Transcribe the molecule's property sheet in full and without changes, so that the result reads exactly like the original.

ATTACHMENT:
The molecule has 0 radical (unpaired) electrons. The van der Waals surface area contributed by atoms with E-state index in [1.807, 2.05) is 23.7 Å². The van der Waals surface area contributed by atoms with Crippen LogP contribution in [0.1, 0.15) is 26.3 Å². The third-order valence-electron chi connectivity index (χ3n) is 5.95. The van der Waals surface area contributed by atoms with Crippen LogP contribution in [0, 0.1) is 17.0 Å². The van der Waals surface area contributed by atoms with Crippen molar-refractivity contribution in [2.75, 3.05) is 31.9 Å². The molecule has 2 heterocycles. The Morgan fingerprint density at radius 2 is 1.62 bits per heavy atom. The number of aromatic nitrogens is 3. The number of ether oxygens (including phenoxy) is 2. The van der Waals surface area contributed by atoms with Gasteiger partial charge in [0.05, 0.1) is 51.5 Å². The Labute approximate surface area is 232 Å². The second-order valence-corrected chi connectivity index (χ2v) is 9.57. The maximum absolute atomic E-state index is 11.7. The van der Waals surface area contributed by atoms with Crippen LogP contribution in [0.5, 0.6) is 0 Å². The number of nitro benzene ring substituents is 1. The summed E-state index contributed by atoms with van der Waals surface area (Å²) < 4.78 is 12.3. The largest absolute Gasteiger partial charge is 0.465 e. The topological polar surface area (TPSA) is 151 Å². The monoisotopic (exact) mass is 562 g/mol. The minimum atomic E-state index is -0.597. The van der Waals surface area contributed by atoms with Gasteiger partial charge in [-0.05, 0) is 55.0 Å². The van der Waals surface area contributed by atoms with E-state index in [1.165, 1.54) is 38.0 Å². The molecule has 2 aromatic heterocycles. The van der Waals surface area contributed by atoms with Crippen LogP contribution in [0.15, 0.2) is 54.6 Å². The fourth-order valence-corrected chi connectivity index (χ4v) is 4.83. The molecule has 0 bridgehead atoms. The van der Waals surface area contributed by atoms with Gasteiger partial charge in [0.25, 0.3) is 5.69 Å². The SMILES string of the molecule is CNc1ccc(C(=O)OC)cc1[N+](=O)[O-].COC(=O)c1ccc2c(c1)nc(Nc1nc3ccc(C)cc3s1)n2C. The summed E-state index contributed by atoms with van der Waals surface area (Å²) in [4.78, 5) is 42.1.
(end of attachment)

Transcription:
The molecule has 0 radical (unpaired) electrons. The van der Waals surface area contributed by atoms with E-state index in [1.807, 2.05) is 23.7 Å². The van der Waals surface area contributed by atoms with Crippen LogP contribution in [0.1, 0.15) is 26.3 Å². The third-order valence-electron chi connectivity index (χ3n) is 5.95. The van der Waals surface area contributed by atoms with Crippen LogP contribution in [0, 0.1) is 17.0 Å². The van der Waals surface area contributed by atoms with Crippen molar-refractivity contribution in [2.75, 3.05) is 31.9 Å². The molecule has 2 heterocycles. The Morgan fingerprint density at radius 2 is 1.62 bits per heavy atom. The number of aromatic nitrogens is 3. The number of ether oxygens (including phenoxy) is 2. The van der Waals surface area contributed by atoms with Gasteiger partial charge in [0.05, 0.1) is 51.5 Å². The Labute approximate surface area is 232 Å². The second-order valence-corrected chi connectivity index (χ2v) is 9.57. The maximum absolute atomic E-state index is 11.7. The van der Waals surface area contributed by atoms with Crippen LogP contribution in [0.5, 0.6) is 0 Å². The number of nitro benzene ring substituents is 1. The summed E-state index contributed by atoms with van der Waals surface area (Å²) < 4.78 is 12.3. The largest absolute Gasteiger partial charge is 0.465 e. The topological polar surface area (TPSA) is 151 Å². The monoisotopic (exact) mass is 562 g/mol. The minimum atomic E-state index is -0.597. The van der Waals surface area contributed by atoms with Gasteiger partial charge in [-0.05, 0) is 55.0 Å². The van der Waals surface area contributed by atoms with E-state index in [1.165, 1.54) is 38.0 Å². The molecule has 2 aromatic heterocycles. The van der Waals surface area contributed by atoms with Crippen LogP contribution in [0.15, 0.2) is 54.6 Å². The fourth-order valence-corrected chi connectivity index (χ4v) is 4.83. The molecule has 0 bridgehead atoms. The van der Waals surface area contributed by atoms with Gasteiger partial charge in [0.25, 0.3) is 5.69 Å². The SMILES string of the molecule is CNc1ccc(C(=O)OC)cc1[N+](=O)[O-].COC(=O)c1ccc2c(c1)nc(Nc1nc3ccc(C)cc3s1)n2C. The summed E-state index contributed by atoms with van der Waals surface area (Å²) in [4.78, 5) is 42.1.